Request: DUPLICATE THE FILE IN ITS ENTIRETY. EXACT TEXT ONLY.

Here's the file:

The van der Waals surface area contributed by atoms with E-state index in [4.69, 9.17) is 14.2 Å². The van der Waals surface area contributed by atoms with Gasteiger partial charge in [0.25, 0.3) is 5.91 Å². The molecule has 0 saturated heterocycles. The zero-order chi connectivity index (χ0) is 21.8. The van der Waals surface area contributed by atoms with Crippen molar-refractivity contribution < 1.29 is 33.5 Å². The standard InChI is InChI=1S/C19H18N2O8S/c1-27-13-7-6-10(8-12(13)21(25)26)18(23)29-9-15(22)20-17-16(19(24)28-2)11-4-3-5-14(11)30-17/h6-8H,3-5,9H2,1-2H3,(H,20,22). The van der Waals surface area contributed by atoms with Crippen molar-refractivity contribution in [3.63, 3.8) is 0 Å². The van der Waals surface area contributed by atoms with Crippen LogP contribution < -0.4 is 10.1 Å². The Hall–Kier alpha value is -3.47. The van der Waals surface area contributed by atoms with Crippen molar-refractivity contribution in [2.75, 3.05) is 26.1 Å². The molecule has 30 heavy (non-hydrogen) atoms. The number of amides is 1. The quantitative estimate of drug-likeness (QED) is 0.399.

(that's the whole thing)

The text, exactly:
The van der Waals surface area contributed by atoms with E-state index in [4.69, 9.17) is 14.2 Å². The van der Waals surface area contributed by atoms with Gasteiger partial charge in [0.25, 0.3) is 5.91 Å². The molecule has 0 saturated heterocycles. The zero-order chi connectivity index (χ0) is 21.8. The van der Waals surface area contributed by atoms with Crippen molar-refractivity contribution < 1.29 is 33.5 Å². The standard InChI is InChI=1S/C19H18N2O8S/c1-27-13-7-6-10(8-12(13)21(25)26)18(23)29-9-15(22)20-17-16(19(24)28-2)11-4-3-5-14(11)30-17/h6-8H,3-5,9H2,1-2H3,(H,20,22). The van der Waals surface area contributed by atoms with Crippen molar-refractivity contribution in [3.63, 3.8) is 0 Å². The van der Waals surface area contributed by atoms with Crippen LogP contribution < -0.4 is 10.1 Å². The Hall–Kier alpha value is -3.47. The van der Waals surface area contributed by atoms with Crippen molar-refractivity contribution in [2.75, 3.05) is 26.1 Å². The molecule has 30 heavy (non-hydrogen) atoms. The number of amides is 1. The quantitative estimate of drug-likeness (QED) is 0.399.